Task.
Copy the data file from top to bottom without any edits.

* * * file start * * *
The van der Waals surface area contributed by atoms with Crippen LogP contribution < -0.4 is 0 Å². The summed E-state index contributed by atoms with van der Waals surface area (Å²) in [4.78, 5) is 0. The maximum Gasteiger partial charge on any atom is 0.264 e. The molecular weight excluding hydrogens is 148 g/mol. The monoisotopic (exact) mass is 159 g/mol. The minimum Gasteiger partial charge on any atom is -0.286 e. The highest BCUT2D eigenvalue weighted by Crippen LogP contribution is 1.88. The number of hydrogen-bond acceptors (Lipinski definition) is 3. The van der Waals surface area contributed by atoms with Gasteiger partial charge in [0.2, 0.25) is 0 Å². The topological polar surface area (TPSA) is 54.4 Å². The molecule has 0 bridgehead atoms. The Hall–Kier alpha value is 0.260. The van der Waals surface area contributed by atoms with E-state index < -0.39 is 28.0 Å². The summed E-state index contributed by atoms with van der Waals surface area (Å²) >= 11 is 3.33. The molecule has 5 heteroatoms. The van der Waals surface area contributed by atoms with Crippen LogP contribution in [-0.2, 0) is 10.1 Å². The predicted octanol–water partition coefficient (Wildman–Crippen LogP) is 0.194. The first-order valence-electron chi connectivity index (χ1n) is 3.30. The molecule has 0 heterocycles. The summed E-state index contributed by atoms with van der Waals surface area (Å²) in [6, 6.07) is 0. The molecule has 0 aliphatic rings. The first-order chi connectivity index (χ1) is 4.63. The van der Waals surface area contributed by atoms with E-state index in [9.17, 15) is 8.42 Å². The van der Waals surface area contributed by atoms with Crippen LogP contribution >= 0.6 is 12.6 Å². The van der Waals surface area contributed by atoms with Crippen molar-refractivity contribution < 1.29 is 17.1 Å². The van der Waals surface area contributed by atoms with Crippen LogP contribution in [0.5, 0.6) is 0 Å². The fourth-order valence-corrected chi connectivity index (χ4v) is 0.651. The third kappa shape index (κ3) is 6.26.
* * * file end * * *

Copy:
The van der Waals surface area contributed by atoms with Crippen LogP contribution < -0.4 is 0 Å². The summed E-state index contributed by atoms with van der Waals surface area (Å²) in [4.78, 5) is 0. The maximum Gasteiger partial charge on any atom is 0.264 e. The molecular weight excluding hydrogens is 148 g/mol. The monoisotopic (exact) mass is 159 g/mol. The minimum Gasteiger partial charge on any atom is -0.286 e. The highest BCUT2D eigenvalue weighted by Crippen LogP contribution is 1.88. The number of hydrogen-bond acceptors (Lipinski definition) is 3. The van der Waals surface area contributed by atoms with Gasteiger partial charge in [0.2, 0.25) is 0 Å². The topological polar surface area (TPSA) is 54.4 Å². The molecule has 0 bridgehead atoms. The Hall–Kier alpha value is 0.260. The van der Waals surface area contributed by atoms with E-state index < -0.39 is 28.0 Å². The summed E-state index contributed by atoms with van der Waals surface area (Å²) >= 11 is 3.33. The molecule has 5 heteroatoms. The van der Waals surface area contributed by atoms with Crippen LogP contribution in [-0.2, 0) is 10.1 Å². The predicted octanol–water partition coefficient (Wildman–Crippen LogP) is 0.194. The first-order valence-electron chi connectivity index (χ1n) is 3.30. The molecule has 0 heterocycles. The summed E-state index contributed by atoms with van der Waals surface area (Å²) in [6, 6.07) is 0. The molecule has 0 aliphatic rings. The first-order chi connectivity index (χ1) is 4.63. The van der Waals surface area contributed by atoms with E-state index in [9.17, 15) is 8.42 Å². The van der Waals surface area contributed by atoms with Crippen LogP contribution >= 0.6 is 12.6 Å². The van der Waals surface area contributed by atoms with Crippen molar-refractivity contribution < 1.29 is 17.1 Å². The van der Waals surface area contributed by atoms with Crippen LogP contribution in [0.5, 0.6) is 0 Å². The fourth-order valence-corrected chi connectivity index (χ4v) is 0.651. The third kappa shape index (κ3) is 6.26.